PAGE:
I got the impression that Mr. Hill took these elements very seriously and Cry of the Icemark was a stirring military fantasy adventure. Hill took these elements very seriously and worked hard to get this part right and make it feel realistic.

And I appreciated that, and I am sure that his younger readers probably do as well. Although not excessively gory, I felt all the inherent threat and bloody nature of battle. The element of loss is very evident in this story, and I definitely could appreciate the horrible odds that Thyrrin’s people faced with an enormous invading force pitted against their smaller country.

However, the Icemark people quickly proved that they wouldn’t easily be conquered. Along with their fierce nature, there were elements of their rich sense of family and tradition, many aspects that would have been destroyed or wiped away by the Polipontans, who cared nothing for other cultures, only the assimilation of their lands and raw resources.


Thyrrin is a young heroine that I just loved. She was born to be a queen, and she showed a multi-facetedness to her character that brought her to vivid life. She’s very strong and the kind of leader you want to have when you are facing a mammoth invading force who wants to wipe your people off the face of the earth. On the other hand, it’s clear that she is very young and still learning a lot about leadership, courage, and humanity.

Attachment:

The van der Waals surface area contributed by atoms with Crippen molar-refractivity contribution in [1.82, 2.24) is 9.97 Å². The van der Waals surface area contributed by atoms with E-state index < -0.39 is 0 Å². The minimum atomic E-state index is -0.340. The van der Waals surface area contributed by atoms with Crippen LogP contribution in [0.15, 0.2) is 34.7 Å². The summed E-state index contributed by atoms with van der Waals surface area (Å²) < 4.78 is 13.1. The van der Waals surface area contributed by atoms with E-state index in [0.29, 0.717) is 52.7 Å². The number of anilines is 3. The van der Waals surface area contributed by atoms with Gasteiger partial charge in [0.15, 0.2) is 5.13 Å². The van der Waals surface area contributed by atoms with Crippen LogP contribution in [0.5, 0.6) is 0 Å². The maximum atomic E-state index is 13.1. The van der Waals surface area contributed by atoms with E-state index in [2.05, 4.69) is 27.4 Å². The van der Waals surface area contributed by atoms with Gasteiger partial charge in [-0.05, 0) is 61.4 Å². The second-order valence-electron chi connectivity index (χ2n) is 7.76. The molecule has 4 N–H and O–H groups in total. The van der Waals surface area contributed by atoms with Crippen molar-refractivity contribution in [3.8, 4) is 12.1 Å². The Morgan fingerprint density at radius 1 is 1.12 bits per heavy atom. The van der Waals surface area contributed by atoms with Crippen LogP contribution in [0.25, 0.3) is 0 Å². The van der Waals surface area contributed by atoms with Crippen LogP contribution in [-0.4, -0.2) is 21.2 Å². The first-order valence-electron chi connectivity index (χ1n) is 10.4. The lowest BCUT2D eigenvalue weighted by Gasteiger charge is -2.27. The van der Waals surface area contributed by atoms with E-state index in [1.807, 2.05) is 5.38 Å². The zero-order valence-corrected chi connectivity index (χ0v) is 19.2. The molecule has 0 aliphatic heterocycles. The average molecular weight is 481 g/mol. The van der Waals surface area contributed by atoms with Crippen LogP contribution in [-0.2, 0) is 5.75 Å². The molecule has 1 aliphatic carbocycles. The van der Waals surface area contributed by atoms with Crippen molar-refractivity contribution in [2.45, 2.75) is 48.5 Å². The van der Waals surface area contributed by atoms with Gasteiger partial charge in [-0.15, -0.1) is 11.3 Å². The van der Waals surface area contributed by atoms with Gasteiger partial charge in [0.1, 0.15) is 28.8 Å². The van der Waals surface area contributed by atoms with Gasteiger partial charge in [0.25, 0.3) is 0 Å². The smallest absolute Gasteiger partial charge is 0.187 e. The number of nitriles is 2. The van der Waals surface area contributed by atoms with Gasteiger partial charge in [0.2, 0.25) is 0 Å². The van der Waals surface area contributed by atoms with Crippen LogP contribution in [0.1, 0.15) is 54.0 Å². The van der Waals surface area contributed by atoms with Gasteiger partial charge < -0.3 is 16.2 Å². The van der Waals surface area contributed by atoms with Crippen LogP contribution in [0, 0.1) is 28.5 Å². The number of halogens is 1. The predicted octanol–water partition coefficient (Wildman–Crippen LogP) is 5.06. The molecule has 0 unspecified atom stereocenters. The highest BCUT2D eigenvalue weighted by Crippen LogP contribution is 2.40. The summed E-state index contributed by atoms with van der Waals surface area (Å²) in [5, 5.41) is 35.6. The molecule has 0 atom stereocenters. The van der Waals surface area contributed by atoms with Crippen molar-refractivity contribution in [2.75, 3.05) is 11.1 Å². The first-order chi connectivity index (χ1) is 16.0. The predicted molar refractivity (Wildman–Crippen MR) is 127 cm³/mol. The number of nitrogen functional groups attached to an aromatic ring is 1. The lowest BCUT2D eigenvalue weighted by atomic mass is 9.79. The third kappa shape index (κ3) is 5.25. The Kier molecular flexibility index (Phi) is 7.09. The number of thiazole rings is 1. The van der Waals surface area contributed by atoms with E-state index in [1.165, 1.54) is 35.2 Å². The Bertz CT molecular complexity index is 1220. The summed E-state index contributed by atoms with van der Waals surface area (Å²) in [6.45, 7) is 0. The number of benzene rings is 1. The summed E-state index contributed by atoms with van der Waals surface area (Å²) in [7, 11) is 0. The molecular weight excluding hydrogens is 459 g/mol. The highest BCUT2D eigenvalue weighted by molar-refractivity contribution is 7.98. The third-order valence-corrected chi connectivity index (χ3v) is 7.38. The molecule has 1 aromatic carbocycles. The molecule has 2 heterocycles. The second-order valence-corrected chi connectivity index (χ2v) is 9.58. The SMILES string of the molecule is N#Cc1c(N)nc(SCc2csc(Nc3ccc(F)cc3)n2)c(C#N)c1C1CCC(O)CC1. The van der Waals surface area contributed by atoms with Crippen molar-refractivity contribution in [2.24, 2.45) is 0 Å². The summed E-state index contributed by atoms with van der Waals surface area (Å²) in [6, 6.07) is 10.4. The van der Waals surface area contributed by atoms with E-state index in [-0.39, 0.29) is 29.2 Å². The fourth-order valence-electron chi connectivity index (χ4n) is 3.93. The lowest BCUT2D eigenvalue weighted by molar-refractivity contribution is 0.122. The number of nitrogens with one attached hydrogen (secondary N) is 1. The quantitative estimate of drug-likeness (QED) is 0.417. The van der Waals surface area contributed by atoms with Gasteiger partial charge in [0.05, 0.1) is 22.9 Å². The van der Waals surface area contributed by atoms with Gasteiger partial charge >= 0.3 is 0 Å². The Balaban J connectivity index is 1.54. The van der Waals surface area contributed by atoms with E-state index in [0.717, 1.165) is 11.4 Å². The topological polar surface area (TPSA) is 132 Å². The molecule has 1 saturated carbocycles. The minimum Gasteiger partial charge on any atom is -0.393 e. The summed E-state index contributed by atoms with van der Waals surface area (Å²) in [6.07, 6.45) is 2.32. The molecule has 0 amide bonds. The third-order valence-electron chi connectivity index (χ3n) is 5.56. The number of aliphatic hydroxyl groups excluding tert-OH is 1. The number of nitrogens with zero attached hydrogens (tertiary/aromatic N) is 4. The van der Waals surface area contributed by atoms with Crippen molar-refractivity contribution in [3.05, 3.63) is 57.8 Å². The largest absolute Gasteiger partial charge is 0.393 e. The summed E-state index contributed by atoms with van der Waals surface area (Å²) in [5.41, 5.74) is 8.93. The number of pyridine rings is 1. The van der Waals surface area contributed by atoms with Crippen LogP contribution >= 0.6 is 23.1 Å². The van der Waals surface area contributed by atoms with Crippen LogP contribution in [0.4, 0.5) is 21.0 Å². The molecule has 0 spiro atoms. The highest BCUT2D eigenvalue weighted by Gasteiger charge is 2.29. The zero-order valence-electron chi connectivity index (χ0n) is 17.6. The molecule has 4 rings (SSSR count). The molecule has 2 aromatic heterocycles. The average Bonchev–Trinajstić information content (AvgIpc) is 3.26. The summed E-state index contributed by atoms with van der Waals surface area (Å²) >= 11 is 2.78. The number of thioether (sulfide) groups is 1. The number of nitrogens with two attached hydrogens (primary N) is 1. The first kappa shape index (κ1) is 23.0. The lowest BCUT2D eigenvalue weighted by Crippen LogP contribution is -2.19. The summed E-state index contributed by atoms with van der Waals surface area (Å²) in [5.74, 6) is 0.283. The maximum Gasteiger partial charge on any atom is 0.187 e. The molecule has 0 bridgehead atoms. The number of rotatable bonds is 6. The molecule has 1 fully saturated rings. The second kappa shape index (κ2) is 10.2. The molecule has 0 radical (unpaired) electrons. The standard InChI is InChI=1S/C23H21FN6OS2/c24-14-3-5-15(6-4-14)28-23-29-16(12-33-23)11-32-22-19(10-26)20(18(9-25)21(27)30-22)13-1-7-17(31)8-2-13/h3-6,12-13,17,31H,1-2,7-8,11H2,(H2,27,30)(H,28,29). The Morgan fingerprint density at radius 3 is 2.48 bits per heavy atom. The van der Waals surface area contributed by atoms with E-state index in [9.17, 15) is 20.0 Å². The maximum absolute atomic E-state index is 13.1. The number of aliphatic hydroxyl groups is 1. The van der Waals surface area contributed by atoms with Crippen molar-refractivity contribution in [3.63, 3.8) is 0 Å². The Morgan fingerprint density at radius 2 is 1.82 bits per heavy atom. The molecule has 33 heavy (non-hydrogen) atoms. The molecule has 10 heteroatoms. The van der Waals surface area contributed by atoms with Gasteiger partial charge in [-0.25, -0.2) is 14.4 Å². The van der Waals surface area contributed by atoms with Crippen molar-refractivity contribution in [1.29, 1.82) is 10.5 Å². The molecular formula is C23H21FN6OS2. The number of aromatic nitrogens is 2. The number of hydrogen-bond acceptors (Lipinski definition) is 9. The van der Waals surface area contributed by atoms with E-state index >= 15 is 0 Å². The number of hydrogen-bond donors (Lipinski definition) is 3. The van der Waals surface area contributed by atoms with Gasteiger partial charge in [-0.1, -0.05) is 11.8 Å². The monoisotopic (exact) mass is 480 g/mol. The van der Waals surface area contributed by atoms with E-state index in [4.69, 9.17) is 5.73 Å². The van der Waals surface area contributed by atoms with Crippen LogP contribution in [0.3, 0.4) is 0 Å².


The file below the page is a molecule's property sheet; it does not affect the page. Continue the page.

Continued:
I really wanted to give her a hug for all that she dealt with in this novel. I loved her friend, Oskan, Witch’s Son too. He had a mystique, and a wisdom that was much greater than his young years. I also loved his wry sense of humor and the fact that he never took himself too importantly, despite his incredible latent power. He was a good companion to Thyrrin, able to deal with her sometimes hot-headed arrogance, and to soothe her very recognizable fears with the voice of reason and comfort when she seemed like she couldn’t handle one more burden.

In fact, most of the characters were well-drawn and excellently narrated by Heather O’Neill. This book really got me sucked in. I found myself cheering for Thyrrin and her warriors the Hypollitan warrior women were freaking awesomeand hating General Scipio Bellaron.

I loved the werewolves and the snow leopards, both groups having a ton of personality. This book would have great as just a straight military historical fantasy, but the supernatural elements elevated it to an even more interesting level. There was so much to like about this story.